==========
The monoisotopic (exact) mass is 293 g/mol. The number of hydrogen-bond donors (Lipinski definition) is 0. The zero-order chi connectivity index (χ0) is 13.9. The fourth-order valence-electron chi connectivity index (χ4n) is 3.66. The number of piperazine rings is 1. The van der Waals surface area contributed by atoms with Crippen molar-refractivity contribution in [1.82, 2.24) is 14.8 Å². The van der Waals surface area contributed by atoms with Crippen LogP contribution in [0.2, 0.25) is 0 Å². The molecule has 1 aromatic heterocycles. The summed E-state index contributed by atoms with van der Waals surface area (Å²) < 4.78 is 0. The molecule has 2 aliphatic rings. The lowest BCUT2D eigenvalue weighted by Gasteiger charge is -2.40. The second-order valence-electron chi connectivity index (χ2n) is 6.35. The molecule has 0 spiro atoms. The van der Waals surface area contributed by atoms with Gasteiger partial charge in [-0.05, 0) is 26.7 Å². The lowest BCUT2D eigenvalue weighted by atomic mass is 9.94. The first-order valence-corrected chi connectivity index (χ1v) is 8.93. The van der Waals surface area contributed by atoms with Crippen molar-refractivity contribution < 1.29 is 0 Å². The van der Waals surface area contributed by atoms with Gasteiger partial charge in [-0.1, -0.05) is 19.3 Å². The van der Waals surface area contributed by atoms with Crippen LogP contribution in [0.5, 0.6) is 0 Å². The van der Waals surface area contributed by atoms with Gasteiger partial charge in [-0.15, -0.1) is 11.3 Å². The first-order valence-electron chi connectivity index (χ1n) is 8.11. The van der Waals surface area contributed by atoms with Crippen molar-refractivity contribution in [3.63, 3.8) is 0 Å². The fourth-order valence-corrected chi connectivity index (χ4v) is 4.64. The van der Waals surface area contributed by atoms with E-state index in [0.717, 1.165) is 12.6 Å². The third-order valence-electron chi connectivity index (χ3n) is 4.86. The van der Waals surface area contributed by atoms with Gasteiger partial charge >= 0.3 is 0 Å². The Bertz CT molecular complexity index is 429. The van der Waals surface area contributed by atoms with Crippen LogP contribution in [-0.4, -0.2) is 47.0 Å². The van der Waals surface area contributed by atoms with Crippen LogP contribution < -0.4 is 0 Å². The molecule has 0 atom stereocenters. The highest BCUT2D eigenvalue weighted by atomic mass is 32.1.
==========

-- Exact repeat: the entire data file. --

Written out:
The monoisotopic (exact) mass is 293 g/mol. The number of hydrogen-bond donors (Lipinski definition) is 0. The zero-order chi connectivity index (χ0) is 13.9. The fourth-order valence-electron chi connectivity index (χ4n) is 3.66. The number of piperazine rings is 1. The van der Waals surface area contributed by atoms with Crippen molar-refractivity contribution in [1.82, 2.24) is 14.8 Å². The van der Waals surface area contributed by atoms with Crippen LogP contribution in [0.2, 0.25) is 0 Å². The molecule has 1 aromatic heterocycles. The summed E-state index contributed by atoms with van der Waals surface area (Å²) < 4.78 is 0. The molecule has 2 aliphatic rings. The lowest BCUT2D eigenvalue weighted by Gasteiger charge is -2.40. The second-order valence-electron chi connectivity index (χ2n) is 6.35. The molecule has 0 spiro atoms. The van der Waals surface area contributed by atoms with Gasteiger partial charge in [-0.05, 0) is 26.7 Å². The lowest BCUT2D eigenvalue weighted by atomic mass is 9.94. The first-order valence-corrected chi connectivity index (χ1v) is 8.93. The van der Waals surface area contributed by atoms with Crippen molar-refractivity contribution < 1.29 is 0 Å². The van der Waals surface area contributed by atoms with Gasteiger partial charge in [-0.1, -0.05) is 19.3 Å². The van der Waals surface area contributed by atoms with Crippen LogP contribution in [0.5, 0.6) is 0 Å². The van der Waals surface area contributed by atoms with Gasteiger partial charge in [-0.15, -0.1) is 11.3 Å². The first-order valence-electron chi connectivity index (χ1n) is 8.11. The van der Waals surface area contributed by atoms with Crippen molar-refractivity contribution in [3.63, 3.8) is 0 Å². The fourth-order valence-corrected chi connectivity index (χ4v) is 4.64. The van der Waals surface area contributed by atoms with E-state index in [0.717, 1.165) is 12.6 Å². The third-order valence-electron chi connectivity index (χ3n) is 4.86. The van der Waals surface area contributed by atoms with Gasteiger partial charge >= 0.3 is 0 Å². The Bertz CT molecular complexity index is 429. The van der Waals surface area contributed by atoms with Crippen LogP contribution in [-0.4, -0.2) is 47.0 Å². The van der Waals surface area contributed by atoms with Crippen LogP contribution < -0.4 is 0 Å². The molecule has 0 atom stereocenters. The highest BCUT2D eigenvalue weighted by atomic mass is 32.1.